AgDay Daily Recap - January 16, 2012

January 16, 2012 09:31 AM
 

TODAY ON AGDAY
JANUARY 16, 2012

AFBF REGULATIONS:
Good morning. Government agencies including EPA had a busy year in 2011 proposing new regulations or sending down updated guidelines for existing rules which effect agriculture. The year started with Farm Bureau filing a lawsuit in response to EPA's guidance for total maximum daily loads in the Chesapeake Bay. It was just one of a long list of environmental regulations some farm groups will continue to fight in 2012. AgaDay's Michelle Rook was in Hawaii during the Farm Bureau's national meeting. She talked with key Farm Bureau leaders about their current efforts to stop the regulatory burden. Minnesota Farm Bureau President Kevin Paap says farmers will follow the rules but farmers want to follow rules they were involved in developing. That's why they want to be involved early in discussions involving regulations.

ETHANOL EXPORTS:
A new report seems to indicate that demand for ethanol is growing. According to a new government report, U.S. exports of ethanol set a new monthly record of 152 million gallons in November. Brazil was the leading destination for U.S. product and accounted for nearly half of total shipments for the month. December exports have not been tallied yet, but year-to-date totals are expected to exceed a billion gallons for 2011.

PORK EXPORTS:
U.S. pork exports continue their strong showing. The U.S. Meat Export Federation says November pork exports set another monthly volume record. More than 215,000 metric tons valued at nearly 600 million dollars were shipped in November. That's 22% more than the same month in 2010. This puts pork export value on pace to hit 6 billion dollars in 2011....an all-time record.

FEEDER CATTLE RECORD:
Cattle exports were also strong. More than 100,000 metric tons of beef was shipped out of the U.S. in November. Beef is also on a record setting pace which combined with last week's USDA reports is helping cattle markets. Higher than expected corn stocks led to a drop in prices and pushed livestock contracts to record highs. At the Chicago MERC on Friday, March feeder cattle contracts raced to $152.57 per hundred. That's nearly fifty cents higher than its previous peak set back on January 5th. USDA says corn ending stocks are at 846 million bushels—13% higher than what traders were expecting. That has the industry anticipating lower feed costs in the coming months. Finding enough market ready cattle to eat that cheaper feed however, is what's helping prop up prices.

USDA UNCERTAIN WEATHER:
Thanks Mike. Sticking with weather - what will the rest of winter look like. USDA's Chief Meteorologist says it's difficult to say. Bob Ellison has details.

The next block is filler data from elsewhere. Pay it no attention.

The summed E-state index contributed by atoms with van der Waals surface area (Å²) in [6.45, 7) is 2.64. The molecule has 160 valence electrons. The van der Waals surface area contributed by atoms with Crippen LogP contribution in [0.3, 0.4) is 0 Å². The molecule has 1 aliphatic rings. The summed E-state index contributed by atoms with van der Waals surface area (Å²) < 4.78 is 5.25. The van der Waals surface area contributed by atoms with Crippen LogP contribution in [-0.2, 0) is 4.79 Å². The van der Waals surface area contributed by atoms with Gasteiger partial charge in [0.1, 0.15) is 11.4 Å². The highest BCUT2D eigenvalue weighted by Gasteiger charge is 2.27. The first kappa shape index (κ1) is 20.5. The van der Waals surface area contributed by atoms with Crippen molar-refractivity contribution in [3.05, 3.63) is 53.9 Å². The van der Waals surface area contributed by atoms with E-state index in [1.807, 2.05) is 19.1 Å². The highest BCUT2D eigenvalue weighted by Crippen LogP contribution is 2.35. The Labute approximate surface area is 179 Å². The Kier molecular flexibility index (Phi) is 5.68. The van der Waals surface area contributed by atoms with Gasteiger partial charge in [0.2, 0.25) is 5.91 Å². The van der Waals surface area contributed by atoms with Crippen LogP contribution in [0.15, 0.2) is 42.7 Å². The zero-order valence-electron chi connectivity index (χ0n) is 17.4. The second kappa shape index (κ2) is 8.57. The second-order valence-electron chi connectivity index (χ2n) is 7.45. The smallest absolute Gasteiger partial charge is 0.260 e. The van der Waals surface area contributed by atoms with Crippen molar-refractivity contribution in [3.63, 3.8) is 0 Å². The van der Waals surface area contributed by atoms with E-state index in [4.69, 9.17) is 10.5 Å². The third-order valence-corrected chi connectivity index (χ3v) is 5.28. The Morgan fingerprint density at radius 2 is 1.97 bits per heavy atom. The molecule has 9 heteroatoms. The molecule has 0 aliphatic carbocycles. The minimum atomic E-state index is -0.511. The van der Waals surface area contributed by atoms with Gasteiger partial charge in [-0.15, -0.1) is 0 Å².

ANALYSIS:
Thomas Grisafi

IN THE COUNTRY; SINGING COLORADO COWBOY:
The National Western Stock Show, continuing this week in Denver, Colorado, does more than celebrate the cattle in this country. It’s also a celebration of all things western. For one 75 year-old western singer, performing there is the chance of a lifetime. Photojournalist Anne Herbst with the Denver Post got a preview of this modern day Roy Rogers. Thanks Anne. Ron also wrote an original song for the National Western's new Wild West show. Still to come, John Deere sets a record and the cost of food fell sharply in December. I'll explain coming up in Food and Your Family.

FOOD PRICE INDEX:
In Food and Your Family the U.N.'s Food and Agriculture Organization released its final food price index for 2011. It found, while high, prices actually fell throughout most of the year. According to the FAO's food price index, prices actually peaked in February of last year. The whole year average however, was the highest in more than two decades.
Today prices are about eleven percent lower than they were last year at this time. The drop is attributed to lower commodity prices around the world combined with slowing demand and a strong dollar.

JD RECORD:
And you may remember this from last year. John Deere's project--"can do"--where a team of employees created a full-sized combine made entirely of canned food. It used 308,000 cans and more than 11,000 bags of food to create the 60 foot wide, 80 foot long model. Guinness World Records has now certified the feat as the largest sculpture ever built from canned food...more than double the number of cans used by the previous record setting attempts.

CONTACT:
We'd love to hear from you! Contact us at 800-792-4329. Or drop an email to inbox@agday.com. You can also check us out on some of that new technology, at www.facebookcom/agday.
 

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